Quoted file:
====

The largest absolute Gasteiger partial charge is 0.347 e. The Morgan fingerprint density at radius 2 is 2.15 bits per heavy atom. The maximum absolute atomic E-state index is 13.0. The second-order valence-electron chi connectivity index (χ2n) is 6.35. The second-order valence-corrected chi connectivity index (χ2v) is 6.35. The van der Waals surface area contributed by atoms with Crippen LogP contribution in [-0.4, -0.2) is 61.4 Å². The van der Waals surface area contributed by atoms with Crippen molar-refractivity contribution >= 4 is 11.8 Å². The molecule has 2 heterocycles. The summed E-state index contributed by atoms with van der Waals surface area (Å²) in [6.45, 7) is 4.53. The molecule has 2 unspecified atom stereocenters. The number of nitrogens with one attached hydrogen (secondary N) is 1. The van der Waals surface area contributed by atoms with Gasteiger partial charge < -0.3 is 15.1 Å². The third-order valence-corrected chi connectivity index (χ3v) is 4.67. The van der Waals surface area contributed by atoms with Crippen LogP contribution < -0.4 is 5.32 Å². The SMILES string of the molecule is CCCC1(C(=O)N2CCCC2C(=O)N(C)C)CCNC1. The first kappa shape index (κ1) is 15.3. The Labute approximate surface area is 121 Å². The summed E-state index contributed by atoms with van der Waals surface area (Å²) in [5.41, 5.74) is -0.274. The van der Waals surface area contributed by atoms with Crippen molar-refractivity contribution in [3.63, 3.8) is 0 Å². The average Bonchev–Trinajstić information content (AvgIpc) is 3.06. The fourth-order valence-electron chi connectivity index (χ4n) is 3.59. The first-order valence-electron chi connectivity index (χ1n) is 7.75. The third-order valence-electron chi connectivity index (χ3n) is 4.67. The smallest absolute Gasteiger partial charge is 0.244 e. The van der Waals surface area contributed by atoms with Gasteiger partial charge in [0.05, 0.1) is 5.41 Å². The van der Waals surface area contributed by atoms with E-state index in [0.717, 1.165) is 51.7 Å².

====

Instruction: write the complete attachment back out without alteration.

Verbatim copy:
The largest absolute Gasteiger partial charge is 0.347 e. The Morgan fingerprint density at radius 2 is 2.15 bits per heavy atom. The maximum absolute atomic E-state index is 13.0. The second-order valence-electron chi connectivity index (χ2n) is 6.35. The second-order valence-corrected chi connectivity index (χ2v) is 6.35. The van der Waals surface area contributed by atoms with Crippen LogP contribution in [-0.4, -0.2) is 61.4 Å². The van der Waals surface area contributed by atoms with Crippen molar-refractivity contribution >= 4 is 11.8 Å². The molecule has 2 heterocycles. The summed E-state index contributed by atoms with van der Waals surface area (Å²) in [6.45, 7) is 4.53. The molecule has 2 unspecified atom stereocenters. The number of nitrogens with one attached hydrogen (secondary N) is 1. The van der Waals surface area contributed by atoms with Gasteiger partial charge < -0.3 is 15.1 Å². The third-order valence-corrected chi connectivity index (χ3v) is 4.67. The van der Waals surface area contributed by atoms with Crippen LogP contribution < -0.4 is 5.32 Å². The SMILES string of the molecule is CCCC1(C(=O)N2CCCC2C(=O)N(C)C)CCNC1. The first kappa shape index (κ1) is 15.3. The Labute approximate surface area is 121 Å². The summed E-state index contributed by atoms with van der Waals surface area (Å²) in [5.41, 5.74) is -0.274. The van der Waals surface area contributed by atoms with Crippen molar-refractivity contribution in [3.63, 3.8) is 0 Å². The average Bonchev–Trinajstić information content (AvgIpc) is 3.06. The fourth-order valence-electron chi connectivity index (χ4n) is 3.59. The first-order valence-electron chi connectivity index (χ1n) is 7.75. The third-order valence-electron chi connectivity index (χ3n) is 4.67. The smallest absolute Gasteiger partial charge is 0.244 e. The van der Waals surface area contributed by atoms with Gasteiger partial charge in [0.05, 0.1) is 5.41 Å². The van der Waals surface area contributed by atoms with E-state index in [0.717, 1.165) is 51.7 Å².